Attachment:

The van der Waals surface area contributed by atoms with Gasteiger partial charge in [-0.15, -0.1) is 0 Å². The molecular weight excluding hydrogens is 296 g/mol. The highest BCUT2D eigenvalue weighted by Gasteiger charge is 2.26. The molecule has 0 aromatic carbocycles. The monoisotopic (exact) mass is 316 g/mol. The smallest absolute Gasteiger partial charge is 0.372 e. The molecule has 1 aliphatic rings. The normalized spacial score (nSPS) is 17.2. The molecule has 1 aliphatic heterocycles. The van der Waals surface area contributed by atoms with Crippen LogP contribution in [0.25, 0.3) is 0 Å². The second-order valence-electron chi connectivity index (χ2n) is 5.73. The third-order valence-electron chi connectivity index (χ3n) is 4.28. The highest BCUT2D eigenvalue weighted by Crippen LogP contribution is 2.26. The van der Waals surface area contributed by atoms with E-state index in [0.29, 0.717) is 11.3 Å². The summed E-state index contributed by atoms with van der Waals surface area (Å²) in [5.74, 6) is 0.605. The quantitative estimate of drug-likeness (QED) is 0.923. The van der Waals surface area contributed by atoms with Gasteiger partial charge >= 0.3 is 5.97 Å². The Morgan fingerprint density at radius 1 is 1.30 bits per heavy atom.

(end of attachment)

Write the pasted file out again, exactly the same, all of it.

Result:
The van der Waals surface area contributed by atoms with Gasteiger partial charge in [-0.15, -0.1) is 0 Å². The molecular weight excluding hydrogens is 296 g/mol. The highest BCUT2D eigenvalue weighted by Gasteiger charge is 2.26. The molecule has 0 aromatic carbocycles. The monoisotopic (exact) mass is 316 g/mol. The smallest absolute Gasteiger partial charge is 0.372 e. The molecule has 1 aliphatic rings. The normalized spacial score (nSPS) is 17.2. The molecule has 1 aliphatic heterocycles. The van der Waals surface area contributed by atoms with Crippen LogP contribution in [0.25, 0.3) is 0 Å². The second-order valence-electron chi connectivity index (χ2n) is 5.73. The third-order valence-electron chi connectivity index (χ3n) is 4.28. The highest BCUT2D eigenvalue weighted by Crippen LogP contribution is 2.26. The van der Waals surface area contributed by atoms with E-state index in [0.29, 0.717) is 11.3 Å². The summed E-state index contributed by atoms with van der Waals surface area (Å²) in [5.74, 6) is 0.605. The quantitative estimate of drug-likeness (QED) is 0.923. The van der Waals surface area contributed by atoms with Gasteiger partial charge >= 0.3 is 5.97 Å². The Morgan fingerprint density at radius 1 is 1.30 bits per heavy atom.